New plant converts biomass to bio-oil
On 22 May 2015, Aarhus University is inaugurating an HTL pilot plant at AU Foulum. The new plant converts organic materials such as grass or organic waste into bio-crude oil, which can replace fossil oil for producing fuels and chemicals. The plant is based on newly developed, ground-breaking technologies.
The oil that is currently pumped up from the subsurface was formed between 10 and 160 million years ago. This took place with the deposition of organic material on the sea floor. As the material was gradually covered by new deposits, the pressure and temperature increased – and it was converted to crude oil.
This can be replicated by hydrothermal liquefaction (HTL) technology, a process in which organic material is mixed with water and exposed to high pressure and temperature. The result is a viscous oil that can be refined to diesel oil and a considerable number of other products.
The method has been known since the 1930s, but has never really taken off on a large scale, particularly because the process is connected with significant technological challenges. Some of these major challenges will possibly be solved with the new Foulum plant.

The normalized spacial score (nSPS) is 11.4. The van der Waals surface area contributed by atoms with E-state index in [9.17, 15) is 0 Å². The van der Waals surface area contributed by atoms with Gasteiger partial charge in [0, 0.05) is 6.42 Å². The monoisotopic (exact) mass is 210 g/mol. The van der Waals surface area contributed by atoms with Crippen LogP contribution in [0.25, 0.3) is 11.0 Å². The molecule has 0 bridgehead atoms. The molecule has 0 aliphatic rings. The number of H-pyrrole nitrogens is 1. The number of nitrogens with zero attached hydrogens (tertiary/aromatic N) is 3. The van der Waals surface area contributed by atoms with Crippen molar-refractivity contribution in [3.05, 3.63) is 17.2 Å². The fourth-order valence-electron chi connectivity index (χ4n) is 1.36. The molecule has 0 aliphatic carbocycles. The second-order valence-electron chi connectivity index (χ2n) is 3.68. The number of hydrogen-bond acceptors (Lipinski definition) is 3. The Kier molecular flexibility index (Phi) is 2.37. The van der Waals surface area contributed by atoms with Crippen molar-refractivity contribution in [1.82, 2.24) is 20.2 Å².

“The new plant is based on a flow reactor, with a steady inflow of biomass and an outflow of bio-oil from the other end. The process takes place in a 120-metre-long pipe, where the watery biomass is heated to 450 degrees and subjected to a pressure of up to 350 bar,” says Associate Professor Ib Johannsen, Department of Engineering, who is responsible for designing the plant.
The new plant will enable a continuous process in which pressure is maintained and heat loss is reduced by means of heat recovery. This means that the plant is expected to be far more energy-efficient than previous facilities.
“One of our parameters in the design of the pilot project is the recycling of a significant amount of the heat used to heat the biomass. Our aim is that the upgraded plant will be able to recycle as much as 85 per cent of the heat,” explains Associate Professor Johannsen.
The new plant is a pilot project, but the ambition is that the design can be scaled for commercial use.
If the technology proves to be sufficiently efficient, it could also contribute to solving a number of climate and environmental problems. The technology could first and foremost replace fossil fuels with bio-oil based on residual biomass.
Facilities will be set up beside the HTL plant for extracting proteins from green biomass, thereby creating a combined platform for biorefining on a pilot scale. This platform will be able to play alongside established activities at AU Foulum in fields such as biogas and harvest technology, as well as extensive experiments with improved resource efficiency in biomass production.
The overall platform will create new cultivation and production opportunities in agriculture. One of the options being investigated at present is replacing imported soy protein with grass protein grown in Denmark.
For more information about the HTL plant, please contact
Associate Professor Ib Johannsen
Department of Engineering
+45 2135 6050